[Tweeters] How does this Snowy Owl year compare?

Wayne C. Weber contopus at telus.net
Tue Dec 6 00:54:16 PST 2005


Stewart's question about "How big is this year's Snowy Owl flight?"
is a good one. The answer depends largely on where you are reporting

In southwestern BC, this is the second Snowy Owl flight year in a row.
Last winter, up to 8 Snowy Owls spent most of the winter around
Vancouver. This winter, so far, I have heard of a maximum of only
6 being seen in one day around Vancouver. However, last winter,
to the best of my recollection, there were NO Snowy Owl sightings in
western Washington and Oregon, and only a couple east of
the Cascades. The Snowy Owls basically stopped at the US/Canada

This winter, I have not been impressed by the large number of
Snowy Owls. What I have been impressed by, is how far south they have
travelled. So far, the southernmost is near Coos Bay, Oregon. However,
ignoring birds east of the Cascades, my rough count is a total of only
about 7 Snowy Owls in western Oregon, and about 18 in western
Washington. I have heard of no more than 4 Snowies in one spot
south of Vancouver (at the Nisqually R. Delta). In a major flight year
such as 1996/97 or 1973/74, there would be more Snowy Owls than
these 25 or so just in the Vancouver area.

Gene Hunn's recollection of the 1973/74 flight year is pretty accurate.
However, the total from the Ladner Christmas Bird Count was only
107 Snowy Owls, not 120+ as Gene stated. (I believe that is still the
North American high count for the CBC for this species.) In 1996,
the Ladner count tallied a mere 62 Snowy Owls, and in 1984, another
major flight year, there were 40. By these standards, this winter is
a flight year, but definitely not a "major" flight year.

However, considering how infrequently Snowy Owls make it as far south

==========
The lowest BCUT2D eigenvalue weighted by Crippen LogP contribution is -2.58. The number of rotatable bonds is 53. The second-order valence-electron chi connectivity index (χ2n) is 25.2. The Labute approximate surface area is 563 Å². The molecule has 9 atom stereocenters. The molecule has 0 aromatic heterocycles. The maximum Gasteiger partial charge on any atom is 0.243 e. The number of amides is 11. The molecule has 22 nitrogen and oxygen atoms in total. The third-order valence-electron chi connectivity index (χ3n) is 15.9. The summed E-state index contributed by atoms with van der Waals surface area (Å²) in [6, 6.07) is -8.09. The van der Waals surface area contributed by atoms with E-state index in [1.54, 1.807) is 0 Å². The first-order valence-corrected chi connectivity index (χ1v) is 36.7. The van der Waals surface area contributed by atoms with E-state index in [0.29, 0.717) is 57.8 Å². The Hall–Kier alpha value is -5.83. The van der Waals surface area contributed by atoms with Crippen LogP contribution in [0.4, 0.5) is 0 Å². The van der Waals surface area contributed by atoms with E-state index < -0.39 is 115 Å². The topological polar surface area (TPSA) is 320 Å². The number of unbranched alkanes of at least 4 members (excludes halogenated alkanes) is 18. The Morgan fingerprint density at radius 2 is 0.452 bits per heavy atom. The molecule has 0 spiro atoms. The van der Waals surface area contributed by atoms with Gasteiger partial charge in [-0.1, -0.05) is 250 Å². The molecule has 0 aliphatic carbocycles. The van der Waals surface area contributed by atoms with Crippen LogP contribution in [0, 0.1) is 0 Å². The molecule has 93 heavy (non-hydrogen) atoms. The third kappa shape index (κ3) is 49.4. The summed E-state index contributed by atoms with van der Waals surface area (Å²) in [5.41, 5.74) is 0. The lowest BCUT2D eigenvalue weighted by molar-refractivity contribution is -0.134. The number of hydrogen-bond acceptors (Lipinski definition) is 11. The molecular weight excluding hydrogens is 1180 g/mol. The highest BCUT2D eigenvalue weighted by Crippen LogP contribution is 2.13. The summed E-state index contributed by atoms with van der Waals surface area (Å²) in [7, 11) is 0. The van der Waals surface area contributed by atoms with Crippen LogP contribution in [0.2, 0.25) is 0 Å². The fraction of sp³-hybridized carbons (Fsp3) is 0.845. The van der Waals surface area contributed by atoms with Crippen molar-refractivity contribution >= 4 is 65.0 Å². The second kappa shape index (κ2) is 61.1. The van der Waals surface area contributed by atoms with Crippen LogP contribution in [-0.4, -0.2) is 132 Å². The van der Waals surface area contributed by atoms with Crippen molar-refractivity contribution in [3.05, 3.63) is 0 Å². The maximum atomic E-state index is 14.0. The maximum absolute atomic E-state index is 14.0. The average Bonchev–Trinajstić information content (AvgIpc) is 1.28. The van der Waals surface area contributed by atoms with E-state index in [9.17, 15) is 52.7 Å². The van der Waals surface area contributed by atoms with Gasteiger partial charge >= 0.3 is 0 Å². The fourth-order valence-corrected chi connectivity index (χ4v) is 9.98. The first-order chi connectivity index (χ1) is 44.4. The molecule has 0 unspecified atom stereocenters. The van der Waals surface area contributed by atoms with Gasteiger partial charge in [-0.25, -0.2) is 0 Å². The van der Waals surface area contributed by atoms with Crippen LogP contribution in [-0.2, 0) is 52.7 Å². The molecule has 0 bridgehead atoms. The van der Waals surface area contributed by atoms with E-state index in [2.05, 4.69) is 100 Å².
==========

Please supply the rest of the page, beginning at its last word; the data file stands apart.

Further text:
as Oregon, I did make a quick run down to the South Jetty of the Columbia
on Nov. 27 and 28, so that I could add Snowy Owl to my Oregon list.
I had great looks at 2 of the 3 Snowy Owls that have been present there.
(Thanks to the numerous birders who provided frequent updates on OBOL.
On the way, I also stopped at Luhr Beach near Olympia, and was able to
see 3 of the 4 Snowies off the mouth of the Nisqually. Whether there are
a few Snowy Owls or many of them, they are always a treat to see.

Wayne C. Weber
Delta, BC
contopus at telus.net

----- Original Message -----
From: "Eugene and Nancy Hunn" <enhunn323 at comcast.net>
To: "Stewart Wechsler" <ecostewart at quidnunc.net>; "tweeters"
<tweeters at u.washington.edu>
Sent: Monday, December 05, 2005 8:51 PM
Subject: Re: [Tweeters] How does this Snowy Owl year compare?

Stewart & Tweets,

For us old timers the banner year was the winter of 1973-1974. On a day trip
to the Skagit in March of 1974 I counted 54 Snowies (which seems to indicate
that many if not most survive the winter quite well, thank you) and there
were as many as 7 at one time on the roof of Hec Edmondson Pavilion on the
UW campus plus a high count of 120+ on the Ladner BC CBC, etc. Check
the CBC records for that year. I was out of the country for the 1996-1997
flight but it seems it was not quite as massive.

Gene Hunn
18476 47th Pl NE
Lake Forest Park, WA
enhunn323 at comcast.net\

----- Original Message -----
From: "Stewart Wechsler" <ecostewart at quidnunc.net>
To: "tweeters" <tweeters at u.washington.edu>
Sent: Monday, December 05, 2005 7:03 PM
Subject: [Tweeters] How does this Snowy Owl year compare?

> As I haven't been paying close attention for more than the last 5 or 6

> years

> or so I don't know if this is more Snowy Owls than other big Snowy Owl

> years, but it seems like one of the biggest Snowy Owl years for Washington

> State. Can others who have been following this more closely for more

> years

> tell how this year compares to other big Snowy Owl years so far?


> Stewart Wechsler

> Ecological Consulting

> West Seattle

> 206 932-7225

> ecostewart at quidnunc.net


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